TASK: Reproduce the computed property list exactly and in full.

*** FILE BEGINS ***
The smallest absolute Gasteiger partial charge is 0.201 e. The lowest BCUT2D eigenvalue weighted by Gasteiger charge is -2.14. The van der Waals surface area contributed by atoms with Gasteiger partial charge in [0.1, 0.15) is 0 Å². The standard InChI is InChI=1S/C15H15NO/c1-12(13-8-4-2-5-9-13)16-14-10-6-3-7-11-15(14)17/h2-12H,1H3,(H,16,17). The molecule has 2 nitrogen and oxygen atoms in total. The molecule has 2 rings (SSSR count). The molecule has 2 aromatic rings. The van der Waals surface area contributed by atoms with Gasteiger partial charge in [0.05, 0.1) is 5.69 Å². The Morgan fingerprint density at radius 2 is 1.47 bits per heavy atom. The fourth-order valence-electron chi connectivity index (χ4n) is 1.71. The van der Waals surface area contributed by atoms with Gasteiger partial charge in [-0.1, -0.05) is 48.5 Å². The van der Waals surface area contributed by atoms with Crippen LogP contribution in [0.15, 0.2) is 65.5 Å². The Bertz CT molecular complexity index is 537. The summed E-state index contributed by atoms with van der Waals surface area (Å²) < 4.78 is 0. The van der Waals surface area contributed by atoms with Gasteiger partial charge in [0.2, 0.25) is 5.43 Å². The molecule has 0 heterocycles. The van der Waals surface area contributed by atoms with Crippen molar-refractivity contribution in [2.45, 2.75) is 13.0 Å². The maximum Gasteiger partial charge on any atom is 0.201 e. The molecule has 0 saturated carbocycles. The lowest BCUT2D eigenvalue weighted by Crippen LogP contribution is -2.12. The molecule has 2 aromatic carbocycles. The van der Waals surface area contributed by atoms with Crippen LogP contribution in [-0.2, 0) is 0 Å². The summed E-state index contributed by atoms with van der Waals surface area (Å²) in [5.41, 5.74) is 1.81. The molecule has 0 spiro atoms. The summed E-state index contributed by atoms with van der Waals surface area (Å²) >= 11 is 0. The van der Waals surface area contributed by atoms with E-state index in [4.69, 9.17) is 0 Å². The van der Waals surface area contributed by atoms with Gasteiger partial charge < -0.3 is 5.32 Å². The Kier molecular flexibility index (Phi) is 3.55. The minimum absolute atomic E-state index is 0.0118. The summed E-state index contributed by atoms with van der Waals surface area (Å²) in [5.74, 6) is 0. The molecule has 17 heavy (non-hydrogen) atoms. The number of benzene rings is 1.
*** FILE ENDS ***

The smallest absolute Gasteiger partial charge is 0.201 e. The lowest BCUT2D eigenvalue weighted by Gasteiger charge is -2.14. The van der Waals surface area contributed by atoms with Gasteiger partial charge in [0.1, 0.15) is 0 Å². The standard InChI is InChI=1S/C15H15NO/c1-12(13-8-4-2-5-9-13)16-14-10-6-3-7-11-15(14)17/h2-12H,1H3,(H,16,17). The molecule has 2 nitrogen and oxygen atoms in total. The molecule has 2 rings (SSSR count). The molecule has 2 aromatic rings. The van der Waals surface area contributed by atoms with Gasteiger partial charge in [0.05, 0.1) is 5.69 Å². The Morgan fingerprint density at radius 2 is 1.47 bits per heavy atom. The fourth-order valence-electron chi connectivity index (χ4n) is 1.71. The van der Waals surface area contributed by atoms with Gasteiger partial charge in [-0.1, -0.05) is 48.5 Å². The van der Waals surface area contributed by atoms with Crippen LogP contribution in [0.15, 0.2) is 65.5 Å². The Bertz CT molecular complexity index is 537. The summed E-state index contributed by atoms with van der Waals surface area (Å²) < 4.78 is 0. The van der Waals surface area contributed by atoms with Gasteiger partial charge in [0.2, 0.25) is 5.43 Å². The molecule has 0 heterocycles. The van der Waals surface area contributed by atoms with Crippen molar-refractivity contribution in [2.45, 2.75) is 13.0 Å². The maximum Gasteiger partial charge on any atom is 0.201 e. The molecule has 0 saturated carbocycles. The lowest BCUT2D eigenvalue weighted by Crippen LogP contribution is -2.12. The molecule has 2 aromatic carbocycles. The van der Waals surface area contributed by atoms with Crippen LogP contribution in [-0.2, 0) is 0 Å². The summed E-state index contributed by atoms with van der Waals surface area (Å²) in [5.41, 5.74) is 1.81. The molecule has 0 spiro atoms. The summed E-state index contributed by atoms with van der Waals surface area (Å²) >= 11 is 0. The van der Waals surface area contributed by atoms with E-state index in [4.69, 9.17) is 0 Å². The van der Waals surface area contributed by atoms with Gasteiger partial charge < -0.3 is 5.32 Å². The Kier molecular flexibility index (Phi) is 3.55. The minimum absolute atomic E-state index is 0.0118. The summed E-state index contributed by atoms with van der Waals surface area (Å²) in [5.74, 6) is 0. The molecule has 17 heavy (non-hydrogen) atoms. The number of benzene rings is 1.